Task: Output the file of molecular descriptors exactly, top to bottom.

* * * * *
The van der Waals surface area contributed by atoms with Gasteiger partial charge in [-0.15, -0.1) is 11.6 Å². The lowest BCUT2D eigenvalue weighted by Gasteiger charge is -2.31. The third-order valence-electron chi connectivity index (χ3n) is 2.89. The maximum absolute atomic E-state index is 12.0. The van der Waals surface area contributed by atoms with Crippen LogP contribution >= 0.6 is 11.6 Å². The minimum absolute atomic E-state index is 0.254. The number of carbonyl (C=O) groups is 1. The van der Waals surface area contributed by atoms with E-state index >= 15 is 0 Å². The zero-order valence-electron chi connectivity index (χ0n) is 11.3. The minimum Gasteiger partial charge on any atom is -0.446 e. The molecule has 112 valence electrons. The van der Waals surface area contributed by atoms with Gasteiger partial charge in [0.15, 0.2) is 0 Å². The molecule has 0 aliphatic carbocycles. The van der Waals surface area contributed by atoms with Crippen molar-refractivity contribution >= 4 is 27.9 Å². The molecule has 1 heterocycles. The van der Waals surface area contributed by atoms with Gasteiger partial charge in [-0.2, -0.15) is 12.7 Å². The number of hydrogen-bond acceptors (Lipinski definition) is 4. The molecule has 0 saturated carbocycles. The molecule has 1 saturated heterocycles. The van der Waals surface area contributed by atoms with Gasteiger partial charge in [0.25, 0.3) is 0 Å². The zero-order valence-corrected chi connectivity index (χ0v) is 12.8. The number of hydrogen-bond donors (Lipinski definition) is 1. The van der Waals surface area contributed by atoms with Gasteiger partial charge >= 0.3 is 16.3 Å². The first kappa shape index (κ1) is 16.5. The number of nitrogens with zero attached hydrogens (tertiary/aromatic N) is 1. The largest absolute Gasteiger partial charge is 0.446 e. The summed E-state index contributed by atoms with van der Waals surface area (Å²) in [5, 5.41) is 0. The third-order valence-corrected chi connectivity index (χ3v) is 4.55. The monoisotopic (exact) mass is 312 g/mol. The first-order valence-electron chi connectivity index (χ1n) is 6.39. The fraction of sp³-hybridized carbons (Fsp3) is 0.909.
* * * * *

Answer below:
The van der Waals surface area contributed by atoms with Gasteiger partial charge in [-0.15, -0.1) is 11.6 Å². The lowest BCUT2D eigenvalue weighted by Gasteiger charge is -2.31. The third-order valence-electron chi connectivity index (χ3n) is 2.89. The maximum absolute atomic E-state index is 12.0. The van der Waals surface area contributed by atoms with Crippen LogP contribution >= 0.6 is 11.6 Å². The minimum absolute atomic E-state index is 0.254. The number of carbonyl (C=O) groups is 1. The van der Waals surface area contributed by atoms with E-state index >= 15 is 0 Å². The zero-order valence-electron chi connectivity index (χ0n) is 11.3. The minimum Gasteiger partial charge on any atom is -0.446 e. The molecule has 112 valence electrons. The van der Waals surface area contributed by atoms with Gasteiger partial charge in [0.15, 0.2) is 0 Å². The molecule has 0 aliphatic carbocycles. The van der Waals surface area contributed by atoms with Crippen molar-refractivity contribution >= 4 is 27.9 Å². The molecule has 1 heterocycles. The van der Waals surface area contributed by atoms with Gasteiger partial charge in [-0.2, -0.15) is 12.7 Å². The number of hydrogen-bond acceptors (Lipinski definition) is 4. The molecule has 0 saturated carbocycles. The molecule has 1 saturated heterocycles. The van der Waals surface area contributed by atoms with Gasteiger partial charge in [0.25, 0.3) is 0 Å². The zero-order valence-corrected chi connectivity index (χ0v) is 12.8. The number of hydrogen-bond donors (Lipinski definition) is 1. The van der Waals surface area contributed by atoms with Gasteiger partial charge >= 0.3 is 16.3 Å². The first kappa shape index (κ1) is 16.5. The number of nitrogens with zero attached hydrogens (tertiary/aromatic N) is 1. The largest absolute Gasteiger partial charge is 0.446 e. The summed E-state index contributed by atoms with van der Waals surface area (Å²) in [5, 5.41) is 0. The third-order valence-corrected chi connectivity index (χ3v) is 4.55. The monoisotopic (exact) mass is 312 g/mol. The first-order valence-electron chi connectivity index (χ1n) is 6.39. The fraction of sp³-hybridized carbons (Fsp3) is 0.909.